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The Chewalla School

Announcement for 1889-90- S.M. Bain, A.B., Principal

(Submitted by Elsie Suggs)

Baord of Trustees- J.W. Ledbetter, President, J.W.T. Derryberry, Secretary and Treasurer

T.A. Rainey, D.W. Eaker, G.W. Hurley, Sr., F.L. McCullar, J.C. Derryberry

Session will begin Monday, August, 26, 1889 and close May 29, 1890.

Chewalla is a pleasant village situated on the Memphis & Charleston Railroad, 84 miles east of Memphis, Tenn., and 9 miles west of Corinth, Mississippi. The village is in Tennessee, one mile from the Mississippi line. Its railroad facilities make it easily accessible at any time. Students can go to any depot near them and buy tickets to Corinth, Mississippi, or Grand Junction, Tennessee, and come thence to Chewalla. The surrounding country is thickly settled and under a good state of cultivation. The forests around present a picturesque view, so peculiar to West Tennessee. The quietness of the town makes it an excellent home for study. I can see no reason why parents should send their boys or girls to a large town in order to prepare them for the college or university. A quiet country school has many advantages over a city school for mental and moral improvement.

Chewalla offers much to develop the morals of young people. Not a saloon can be found in the county. The citizens of the community are noted for their piety and religion. The students have the advantages of Sabbath School, Prayer Meeting, and Preaching in the denomination of their preference. Taking into consideration the absence of temptations to evil and the manifold incentives to morality, parents cannot fail to recognize the wholesome moral influence that the children will be under at this place.

Our citizens are in a high degree hospitable. I think I have seen a community evince such unanimity in their action for organizing and promoting an institution of learning. They all work together. This foretells the future success of the school.


Mr. J.T. Hurley will board young ladies. His handsome residence is just a few yards distant from the school building. The rates for board will be $8.00 per month. Washing will cost about one dollar per month. Mrs. Potts also desires young lady boarders. Mrs. Newell and others will board young men.


In the primary and intermediate departments the work is graded. This comprises mainly the ordinary free school course, and a statement of it is therefore omitted here. Standard text books in Arithmetic, Grammar, Geography, History, etc. will be used. The pupil is advised to bring with him whatever text books he may have, as he can derive much benefit from reference to them.


Mathematics, Algebra, Geometry and Trigonometry, English

English Classics-The works in prose will be on Webster and Macaulay’s Essays. Selections from Macaulay, Longfellow and Shakespeare will constitute the works in Poetry.

Latin, French and Natural Science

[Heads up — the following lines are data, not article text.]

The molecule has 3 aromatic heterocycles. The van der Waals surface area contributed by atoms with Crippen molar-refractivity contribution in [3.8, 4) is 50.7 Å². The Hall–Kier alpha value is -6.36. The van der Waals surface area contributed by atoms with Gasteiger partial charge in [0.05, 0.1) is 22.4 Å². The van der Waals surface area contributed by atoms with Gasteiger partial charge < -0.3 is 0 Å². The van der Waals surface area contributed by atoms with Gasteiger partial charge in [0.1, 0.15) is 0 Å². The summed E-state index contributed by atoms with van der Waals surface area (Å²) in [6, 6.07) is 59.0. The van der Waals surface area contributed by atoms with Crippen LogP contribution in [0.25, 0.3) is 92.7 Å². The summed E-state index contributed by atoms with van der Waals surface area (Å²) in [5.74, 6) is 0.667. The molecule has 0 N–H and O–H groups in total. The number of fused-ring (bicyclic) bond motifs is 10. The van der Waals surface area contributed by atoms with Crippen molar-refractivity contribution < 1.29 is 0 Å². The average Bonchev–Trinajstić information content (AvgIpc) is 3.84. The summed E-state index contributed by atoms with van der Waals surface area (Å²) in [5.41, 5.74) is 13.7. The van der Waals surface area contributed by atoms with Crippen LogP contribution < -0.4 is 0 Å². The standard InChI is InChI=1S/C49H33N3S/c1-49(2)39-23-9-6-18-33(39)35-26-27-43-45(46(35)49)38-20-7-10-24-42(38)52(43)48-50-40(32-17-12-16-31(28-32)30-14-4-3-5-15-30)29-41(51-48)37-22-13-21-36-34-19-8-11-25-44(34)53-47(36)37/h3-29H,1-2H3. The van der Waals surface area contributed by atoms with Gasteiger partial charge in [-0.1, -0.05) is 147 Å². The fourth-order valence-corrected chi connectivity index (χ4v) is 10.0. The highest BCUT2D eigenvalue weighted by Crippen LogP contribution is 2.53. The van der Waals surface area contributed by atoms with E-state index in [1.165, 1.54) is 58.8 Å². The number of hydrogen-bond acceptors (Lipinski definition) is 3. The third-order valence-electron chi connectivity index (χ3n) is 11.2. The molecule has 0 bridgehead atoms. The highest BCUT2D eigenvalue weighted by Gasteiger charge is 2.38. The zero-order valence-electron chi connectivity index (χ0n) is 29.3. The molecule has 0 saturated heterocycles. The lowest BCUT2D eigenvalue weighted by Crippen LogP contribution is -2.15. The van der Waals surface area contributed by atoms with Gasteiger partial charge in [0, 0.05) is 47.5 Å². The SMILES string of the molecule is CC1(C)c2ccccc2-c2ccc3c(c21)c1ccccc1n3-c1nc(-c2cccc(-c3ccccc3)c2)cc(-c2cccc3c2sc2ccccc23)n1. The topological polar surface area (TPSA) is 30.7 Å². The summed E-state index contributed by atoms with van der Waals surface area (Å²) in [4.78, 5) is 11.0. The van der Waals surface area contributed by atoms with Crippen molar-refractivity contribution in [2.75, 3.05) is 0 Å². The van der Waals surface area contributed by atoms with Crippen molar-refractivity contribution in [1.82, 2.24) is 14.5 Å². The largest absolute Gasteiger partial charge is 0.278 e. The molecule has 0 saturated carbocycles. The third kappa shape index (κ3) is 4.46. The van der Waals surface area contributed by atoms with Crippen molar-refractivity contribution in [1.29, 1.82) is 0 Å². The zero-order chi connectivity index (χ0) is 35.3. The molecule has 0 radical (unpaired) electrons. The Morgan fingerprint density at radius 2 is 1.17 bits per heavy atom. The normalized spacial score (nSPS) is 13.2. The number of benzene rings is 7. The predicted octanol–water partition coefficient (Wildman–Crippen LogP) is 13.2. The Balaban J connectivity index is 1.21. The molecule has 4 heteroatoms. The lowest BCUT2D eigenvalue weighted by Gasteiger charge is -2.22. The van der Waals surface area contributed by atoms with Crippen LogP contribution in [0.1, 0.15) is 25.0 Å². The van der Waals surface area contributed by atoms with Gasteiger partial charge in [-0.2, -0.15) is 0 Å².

For the proper prosecution of some studies in their line, apparatus is necessary. Having none at present, a course will be offered next year in Botany, which can be studied very satisfactorily without much apparatus. I have a simple microscope which I will use in the class.

Music. Instruction will be given on the Piano. Lessons in vocal music will also be given to the whole school free of charge.

In addition to the above mentioned studies, instruction will be given in elementary Greek and German to those who desire it.


Primary Department-$1.25 per month

Intermediate-$1.75 per month

Advanced-$3.00 per month

Music-$3.00 per month

Instrument for practicing, 50 cents per month.

All dues are payable monthly. All students who enter are expected to continue until the close of the five months’ term. Deduction will be made only for sickness prolonged for two weeks or more. Special arrangements may be made with boys who have to make crops.


I am a firm believer in the wisdom of educating both sexes together. It is thought that soldiers who are to fight the great battle of life together ought to be drilled side by side. The educational world is fast beginning to recognize this to be true, and it is predicted that ere long even other universities will follow the University of Michigan, Cornell University and others in adopting co-education. Certain restraints are necessary, however; and no student in this school will be allowed to receive the special attention of one of the opposite sex.

Dr. Ramer, who lives here and has an extensive practice throughout the surrounding country, informs me that no other community can show a better health record than Chewalla.

I am a friend to the pupil. I shall do in every case what I conscientiously believe to be the best for the welfare of the student. Discipline will be firm and rigid.

Prof. G.M. Savage, who is so well known to the people in this part of the county as an educator, has kindly tendered us the following for publication: "I desire to state to my acquaintances thro’ the country about Chewalla, that Mr. Bain, who goes to take charge of the school at Chewalla, has been with me five years, graduating this year. He has taught natural science two years with me. I congratulate the people on obtaining his services as teacher and citizen."

August 1, 1889 G.M. SAVAGE

We have competent assistants to help in teaching the school. I promise to do my best for the mental and moral development of all students under my care during the next scholastic year.

August 5, 1889 S.M. BAIN

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